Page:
When I was commissioned to write a true-crime book about Thomas Gilbert Jr., who murdered his father, a hedge-fund owner, for cutting his allowance, I had no idea it would make me question the nebulous part mental health plays in the American legal system.
Blond, blue-eyed, and six-feet-three-inches tall, Tommy, as he was known to everybody, grew up in extreme privilege. He had an elite education at the ritzy Buckley and Deerfield schools before following his father and grandfather to Princeton, where he majored in economics.
In early January 2015, Tommy, 30 at the time, arrived unannounced at his parents’ Upper East Side home. He sent his mother out for a sandwich and shot his father point-blank in the head. He then staged the murder as a suicide.
The sensational patricide made lurid front-page tabloid headlines for days, bewildering New York society, which had embraced the Gilbert family for decades. Tommy was instantly branded as a spoiled rich kid, born with a silver spoon in his mouth.
It soon emerged that the young Gilbert was also being investigated by the Southampton police for burning his estranged best friend Peter Smith Jr.’s historic 17th-century family house, in Sagaponack, to the ground several months earlier, after Peter had taken out a protection order against him.
Over the next four years, I attended scores of hearings, where I slowly got to know Tommy’s mother, Shelley, always in the public gallery to support her son. Shelley’s father was bipolar and committed suicide, and she had helplessly watched Tommy’s perilous descent into paranoid schizophrenia, starting from his early teens.
In the months following the murder, Manhattan Supreme Court justice Melissa Jackson, a great-granddaughter of Theodore Roosevelt’s, ordered a 730 evaluation (a close psychiatric assessment sanctioned by the courts) to determine if Tommy, who had pleaded not guilty to second-degree murder and two weapons charges, was competent to stand trial.
Two court-ordered psychiatrists examined Tommy and declared him mentally incompetent, but Manhattan assistant district attorney Craig Ortner appealed. He had Tommy re-examined by a third doctor, who declared him fit for trial.
To be legally competent, a defendant must be able to understand the courtroom procedure and the charges against him, and have the capacity to effectively participate in his own defense. It is quite possible for someone suffering from serious mental illness to be declared fit for trial.
After an exhaustive nine-day competency hearing in the winter of 2015, Justice Jackson found Tommy fit for trial. In her written decision she expressed surprise at having someone with Tommy’s impeccable social pedigree before her.
There would be several more 730 competency examinations before Tommy eventually stood trial at the Manhattan Supreme Court, in May 2019.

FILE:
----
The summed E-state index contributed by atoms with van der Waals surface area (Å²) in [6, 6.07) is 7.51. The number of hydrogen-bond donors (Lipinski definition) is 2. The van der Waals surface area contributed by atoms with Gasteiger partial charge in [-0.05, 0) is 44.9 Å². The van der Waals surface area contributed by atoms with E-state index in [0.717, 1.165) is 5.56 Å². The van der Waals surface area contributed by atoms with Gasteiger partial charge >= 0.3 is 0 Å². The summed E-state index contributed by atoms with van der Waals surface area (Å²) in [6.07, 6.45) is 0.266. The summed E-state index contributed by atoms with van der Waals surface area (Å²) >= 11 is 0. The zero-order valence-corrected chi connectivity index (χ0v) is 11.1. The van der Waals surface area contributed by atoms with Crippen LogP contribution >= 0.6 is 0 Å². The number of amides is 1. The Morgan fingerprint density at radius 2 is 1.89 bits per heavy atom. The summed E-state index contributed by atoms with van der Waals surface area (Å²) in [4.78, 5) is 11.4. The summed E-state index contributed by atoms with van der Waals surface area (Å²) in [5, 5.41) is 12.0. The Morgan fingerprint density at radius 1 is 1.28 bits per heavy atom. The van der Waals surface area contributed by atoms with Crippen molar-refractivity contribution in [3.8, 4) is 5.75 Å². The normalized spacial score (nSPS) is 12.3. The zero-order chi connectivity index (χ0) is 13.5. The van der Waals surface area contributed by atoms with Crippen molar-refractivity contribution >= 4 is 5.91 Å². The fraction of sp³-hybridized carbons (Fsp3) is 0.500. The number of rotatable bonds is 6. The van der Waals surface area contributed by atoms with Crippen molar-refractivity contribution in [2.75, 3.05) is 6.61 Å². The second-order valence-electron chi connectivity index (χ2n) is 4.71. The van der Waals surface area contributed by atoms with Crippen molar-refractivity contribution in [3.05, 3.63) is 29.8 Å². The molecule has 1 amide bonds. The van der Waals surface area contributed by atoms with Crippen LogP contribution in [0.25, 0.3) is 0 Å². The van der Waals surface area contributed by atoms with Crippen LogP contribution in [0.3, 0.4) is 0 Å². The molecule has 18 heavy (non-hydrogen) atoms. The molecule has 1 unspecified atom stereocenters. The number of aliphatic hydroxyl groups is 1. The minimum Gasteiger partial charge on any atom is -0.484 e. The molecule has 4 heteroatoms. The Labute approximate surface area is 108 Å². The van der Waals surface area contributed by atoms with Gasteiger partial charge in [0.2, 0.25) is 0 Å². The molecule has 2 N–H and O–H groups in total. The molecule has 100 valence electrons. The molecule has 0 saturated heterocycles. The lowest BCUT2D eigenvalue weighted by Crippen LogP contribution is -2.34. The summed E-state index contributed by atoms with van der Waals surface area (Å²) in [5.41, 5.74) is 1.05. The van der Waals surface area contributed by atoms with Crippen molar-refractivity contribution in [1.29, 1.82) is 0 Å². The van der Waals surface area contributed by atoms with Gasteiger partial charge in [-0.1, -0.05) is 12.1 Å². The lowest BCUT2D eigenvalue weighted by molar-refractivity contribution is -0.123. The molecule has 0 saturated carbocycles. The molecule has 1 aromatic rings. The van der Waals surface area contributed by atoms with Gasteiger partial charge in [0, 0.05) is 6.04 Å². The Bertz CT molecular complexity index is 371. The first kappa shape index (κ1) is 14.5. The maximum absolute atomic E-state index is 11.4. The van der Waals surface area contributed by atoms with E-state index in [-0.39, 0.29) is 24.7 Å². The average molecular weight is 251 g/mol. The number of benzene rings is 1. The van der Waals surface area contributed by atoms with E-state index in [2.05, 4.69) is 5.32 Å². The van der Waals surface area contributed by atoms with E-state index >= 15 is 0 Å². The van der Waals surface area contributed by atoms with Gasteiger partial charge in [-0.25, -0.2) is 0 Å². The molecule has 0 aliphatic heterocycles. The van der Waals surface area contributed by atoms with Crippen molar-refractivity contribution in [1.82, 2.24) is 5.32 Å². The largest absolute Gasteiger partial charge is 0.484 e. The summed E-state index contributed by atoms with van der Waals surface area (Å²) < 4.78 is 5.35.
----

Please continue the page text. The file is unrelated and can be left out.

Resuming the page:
He sent his mother out for a sandwich and shot his father point-blank in the head.
When the trial began, Tommy, by that point deathly pale with a scraggly beard and unruly hair, was almost unrecognizable from his arrest photos. Four long years on Rikers Island had certainly taken their toll on the former surfer with model looks.
During his murder trial, I was shocked to watch Tommy actively sabotage his own defense, ignoring the advice of his lead attorney, Arnold Levine.
“He’s not assisting his lawyer,” Levine told the judge at one point. “He’s actually working against [me].”
Tommy was frequently disruptive in court, addressing the jury and halting proceedings, with the judge often sending the entire panel out of the room before admonishing him. At one point Tommy had to be dragged from the courtroom by bailiffs after shouting “Objection” more than 30 times during a detective’s testimony.
To me it was a travesty of justice. Tommy seemed to be in another world and far removed from his own murder trial. This pitiful judicial charade lasted almost two months, with Tommy often preferring to remain at Rikers rather than appear in the courtroom.
When he was there, he frequently addressed Justice Jackson directly, referring to himself as “the defendant,” spouting nonsensical legal verbiage, and citing his First Amendment rights.
The judge was convinced that Tommy was merely putting on an act and treated him like a naughty schoolboy. But after four years of watching Tommy’s physical and mental decline, it was hard for me to agree.
In late June 2019, a jury found Tommy guilty of second-degree murder and two weapons charges, rejecting an insanity defense. Three months later, Justice Jackson sentenced him to the maximum of 30 years to life in prison. He will be eligible for parole when he is 65.
“My hope is that in prison you will take your medication,” she told Tommy as he stared into space.
John Glatt’s Golden Boy: A Murder Among the Manhattan Elite is out now from St. Martin’s